Brazil in mourning for ‘King of Football’ Pele

A fan pays homage to Pele in front of a replica of the house where he was born and which was built according to the memories of his mother, Celeste Arantes, in Tres Coracoes, state of Minas Gerais, Brazil, on 30 December. Photo by DOUGLAS MAGNO / AFP

Tributes poured in from across Brazil and beyond on 30 December for football legend Pele, as the country held three days of mourning for the player widely regarded as the greatest of all time after his death at age 82.

Emotional Brazilians flocked to the Sao Paulo hospital where “O Rei” (The King) died on 29 December, and to the Vila Belmiro stadium in Santos, the city where he played most of his career—and where his wake will be held on 2 January.

That will be followed on 3 January by a massive funeral procession through the southeastern city—including past the house of Pele’s mother, Celeste, who is still alive at 100—and then a private burial ceremony.

Brazilian President Jair Bolsonaro declared three days of national mourning through 1 January, as condolences flooded in from football superstars, global dignitaries and fans from all walks of life.

In Pele’s hometown, the southeastern city of Tres Coracoes, house painter Marcelo Cazone proudly brandished an autographed picture of himself as a boy with Pele, which he snagged by cutting school to follow his idol around town in the 1980s.

“I treasure it to this day,” he told AFP. “His death is devastating for this whole town, for all of Brazil, for the entire world.”

In Santos, 46-year-old Caroline Fornari was among those who flocked to the stadium where Pele first dazzled the world.

“He’s part of our history. My father was a huge fan, he talked about him from the time I was little. Pele is our greatest pride,” she said of the three-time World Cup winner—the only player in history to achieve the feat.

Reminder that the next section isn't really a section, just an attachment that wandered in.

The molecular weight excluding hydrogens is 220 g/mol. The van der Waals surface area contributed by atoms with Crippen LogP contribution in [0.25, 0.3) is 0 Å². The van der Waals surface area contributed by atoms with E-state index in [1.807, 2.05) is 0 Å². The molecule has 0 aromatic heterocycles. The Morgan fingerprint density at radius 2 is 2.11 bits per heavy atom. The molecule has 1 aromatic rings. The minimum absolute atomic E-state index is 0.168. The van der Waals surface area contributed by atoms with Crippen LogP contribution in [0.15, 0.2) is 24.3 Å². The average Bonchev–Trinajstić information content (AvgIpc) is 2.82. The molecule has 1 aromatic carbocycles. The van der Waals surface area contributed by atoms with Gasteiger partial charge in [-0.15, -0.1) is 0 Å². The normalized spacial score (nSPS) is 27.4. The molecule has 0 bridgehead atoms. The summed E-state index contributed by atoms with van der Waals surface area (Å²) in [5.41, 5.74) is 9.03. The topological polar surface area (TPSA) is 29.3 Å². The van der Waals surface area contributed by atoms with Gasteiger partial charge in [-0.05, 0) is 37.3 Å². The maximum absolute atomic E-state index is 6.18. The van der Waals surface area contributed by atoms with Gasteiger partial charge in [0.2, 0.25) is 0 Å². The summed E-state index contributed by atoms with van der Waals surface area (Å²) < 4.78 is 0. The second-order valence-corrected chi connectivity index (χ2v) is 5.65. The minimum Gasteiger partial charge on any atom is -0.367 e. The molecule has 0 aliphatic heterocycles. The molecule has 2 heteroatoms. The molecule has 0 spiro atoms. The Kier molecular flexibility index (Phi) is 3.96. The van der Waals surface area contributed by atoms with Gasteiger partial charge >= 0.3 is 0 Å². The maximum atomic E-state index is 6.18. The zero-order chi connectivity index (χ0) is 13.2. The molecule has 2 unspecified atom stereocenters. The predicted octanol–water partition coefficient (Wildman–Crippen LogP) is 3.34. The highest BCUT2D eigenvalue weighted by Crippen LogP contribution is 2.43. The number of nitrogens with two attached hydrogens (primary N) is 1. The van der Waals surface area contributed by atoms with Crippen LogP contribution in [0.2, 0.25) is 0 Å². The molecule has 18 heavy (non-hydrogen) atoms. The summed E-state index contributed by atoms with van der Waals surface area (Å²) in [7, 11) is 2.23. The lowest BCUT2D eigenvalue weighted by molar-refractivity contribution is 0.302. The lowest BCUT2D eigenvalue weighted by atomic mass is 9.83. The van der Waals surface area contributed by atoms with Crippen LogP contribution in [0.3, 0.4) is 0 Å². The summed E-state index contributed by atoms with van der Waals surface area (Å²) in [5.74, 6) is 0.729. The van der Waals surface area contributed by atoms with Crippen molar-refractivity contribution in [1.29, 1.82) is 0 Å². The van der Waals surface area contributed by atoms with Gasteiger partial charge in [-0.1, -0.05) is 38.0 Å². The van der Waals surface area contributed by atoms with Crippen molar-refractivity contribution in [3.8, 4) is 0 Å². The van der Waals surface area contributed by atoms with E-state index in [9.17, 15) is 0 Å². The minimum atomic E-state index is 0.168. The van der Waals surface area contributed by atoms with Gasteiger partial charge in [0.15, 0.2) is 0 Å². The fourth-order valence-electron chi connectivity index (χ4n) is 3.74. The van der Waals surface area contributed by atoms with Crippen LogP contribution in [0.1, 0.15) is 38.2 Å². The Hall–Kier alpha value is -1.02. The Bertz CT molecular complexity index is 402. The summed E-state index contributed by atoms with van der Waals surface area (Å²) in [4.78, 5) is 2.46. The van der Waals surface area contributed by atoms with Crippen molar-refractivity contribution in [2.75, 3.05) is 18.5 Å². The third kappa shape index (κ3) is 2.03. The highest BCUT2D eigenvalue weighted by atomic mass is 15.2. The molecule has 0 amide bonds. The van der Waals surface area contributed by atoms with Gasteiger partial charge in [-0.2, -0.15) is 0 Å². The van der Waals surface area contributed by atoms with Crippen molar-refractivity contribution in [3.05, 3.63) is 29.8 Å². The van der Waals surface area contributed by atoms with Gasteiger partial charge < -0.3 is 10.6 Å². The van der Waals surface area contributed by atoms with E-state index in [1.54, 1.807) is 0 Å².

Sao Paulo’s Football Museum reported double its usual attendance, as it displayed rarely seen relics including Pele’s jersey from the 1970 World Cup final.

Visitor Cristina Vidal, a 41-year-old journalist, said of her late hero: “God doesn’t die. He’s just gone back to Olympus.”

The football world also paid emotional tribute to the man who both transformed the sport and transcended it.

Brazil star Neymar, France’s Kylian Mbappe and Argentina’s World Cup-winning captain Lionel Messi were among those who bowed to his legacy, while Manchester City manager Pep Guardiola called him “eternal.”

The football leagues of England, Spain, Italy and France all announced they would honor Pele before upcoming matches.

In a testament to his influence, international figures including US President Joe Biden and former leader Barack Obama, Brazilian music legends Caetano Veloso and Gilberto Gil, International Olympic Committee chief Thomas Bach and FIFA President Gianni Infantino also paid tribute.

Global icon

Born on 23 October 1940, Edson Arantes do Nascimento grew up selling peanuts on the street to help his impoverished family.

He was given the nickname Pele for his mispronunciation of Bile, the name of a goalkeeper at Vasco de Sao Lourenco, where his footballer father once played.

Pele exploded onto the scene at age 15, when he started playing professionally with Santos.

At just 17, he helped Brazil to its first World Cup championship, in 1958.

That was followed by World Cup titles in 1962 and 1970. The latter marked the pinnacle of his career, as he starred on what many consider the greatest team of all time, alongside talents such as Rivellino, Tostao and Jairzinho.

Pele scored a world record 1,281 goals during his more than two decades playing with Santos (1956-74), the Brazilian national team, and the New York Cosmos (1975-77).

But he will mainly be remembered for revolutionizing football, his yellow number 10 Brazil jersey one of the most powerful images of the “beautiful game.”

The first global football star, he played a key role in making the game a sporting and commercial powerhouse—and made millions himself.

‘Eternal king’

Often welcomed like royalty when traveling abroad, he wielded influence far beyond the pitch, with gigs as a movie star, singer and sports minister.

But he faced criticism at times in Brazil for staying silent on social issues and racism, and for what some saw as his arrogant personality.

Unlike Argentine rebel Diego Maradona, one of his rivals for the title of greatest of all time, Pele was seen as close to those in power—including Brazil’s 1964-1985 military regime.

Pele had been in increasingly fragile health in recent years, battling kidney problems and finally colon cancer.

But he remained active on social media, cheering on Brazil during the World Cup in Qatar and consoling the pre-tournament favorites when they were eliminated in the quarter-finals—just three weeks before his death.

The flags of all nations were lowered to half-mast at the headquarters of world football’s governing body FIFA on 30 December, in honor of the game’s “eternal king.”

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